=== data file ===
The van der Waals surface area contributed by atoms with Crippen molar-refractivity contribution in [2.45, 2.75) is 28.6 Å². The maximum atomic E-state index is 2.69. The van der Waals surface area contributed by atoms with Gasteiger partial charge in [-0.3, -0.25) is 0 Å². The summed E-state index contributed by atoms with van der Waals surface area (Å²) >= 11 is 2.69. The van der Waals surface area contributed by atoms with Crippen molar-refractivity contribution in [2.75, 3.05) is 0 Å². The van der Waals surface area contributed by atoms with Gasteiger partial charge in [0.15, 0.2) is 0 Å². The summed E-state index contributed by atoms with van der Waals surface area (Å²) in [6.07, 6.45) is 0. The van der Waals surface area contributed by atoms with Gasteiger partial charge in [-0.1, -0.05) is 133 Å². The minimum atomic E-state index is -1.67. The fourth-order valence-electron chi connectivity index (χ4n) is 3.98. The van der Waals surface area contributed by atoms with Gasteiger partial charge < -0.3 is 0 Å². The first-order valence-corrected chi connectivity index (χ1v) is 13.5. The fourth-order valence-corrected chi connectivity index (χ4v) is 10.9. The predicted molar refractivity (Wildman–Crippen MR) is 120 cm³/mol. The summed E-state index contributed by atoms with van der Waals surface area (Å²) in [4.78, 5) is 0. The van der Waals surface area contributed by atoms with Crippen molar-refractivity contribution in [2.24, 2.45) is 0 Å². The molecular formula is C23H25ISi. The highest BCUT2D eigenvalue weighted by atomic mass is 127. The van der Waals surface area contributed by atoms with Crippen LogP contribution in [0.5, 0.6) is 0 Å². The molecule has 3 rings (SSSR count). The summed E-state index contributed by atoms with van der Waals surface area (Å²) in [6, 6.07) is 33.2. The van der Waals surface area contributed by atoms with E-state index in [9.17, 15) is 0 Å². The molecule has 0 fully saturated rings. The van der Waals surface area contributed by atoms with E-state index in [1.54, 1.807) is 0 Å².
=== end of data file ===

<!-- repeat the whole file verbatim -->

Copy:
The van der Waals surface area contributed by atoms with Crippen molar-refractivity contribution in [2.45, 2.75) is 28.6 Å². The maximum atomic E-state index is 2.69. The van der Waals surface area contributed by atoms with Gasteiger partial charge in [-0.3, -0.25) is 0 Å². The summed E-state index contributed by atoms with van der Waals surface area (Å²) >= 11 is 2.69. The van der Waals surface area contributed by atoms with Crippen molar-refractivity contribution in [2.75, 3.05) is 0 Å². The van der Waals surface area contributed by atoms with Gasteiger partial charge in [0.15, 0.2) is 0 Å². The summed E-state index contributed by atoms with van der Waals surface area (Å²) in [6.07, 6.45) is 0. The van der Waals surface area contributed by atoms with Gasteiger partial charge in [-0.1, -0.05) is 133 Å². The minimum atomic E-state index is -1.67. The fourth-order valence-electron chi connectivity index (χ4n) is 3.98. The van der Waals surface area contributed by atoms with Gasteiger partial charge < -0.3 is 0 Å². The first-order valence-corrected chi connectivity index (χ1v) is 13.5. The fourth-order valence-corrected chi connectivity index (χ4v) is 10.9. The predicted molar refractivity (Wildman–Crippen MR) is 120 cm³/mol. The summed E-state index contributed by atoms with van der Waals surface area (Å²) in [4.78, 5) is 0. The van der Waals surface area contributed by atoms with Crippen molar-refractivity contribution in [2.24, 2.45) is 0 Å². The molecular formula is C23H25ISi. The highest BCUT2D eigenvalue weighted by atomic mass is 127. The van der Waals surface area contributed by atoms with Crippen LogP contribution in [0.5, 0.6) is 0 Å². The molecule has 3 rings (SSSR count). The summed E-state index contributed by atoms with van der Waals surface area (Å²) in [6, 6.07) is 33.2. The van der Waals surface area contributed by atoms with E-state index in [9.17, 15) is 0 Å². The molecule has 0 fully saturated rings. The van der Waals surface area contributed by atoms with E-state index in [1.54, 1.807) is 0 Å².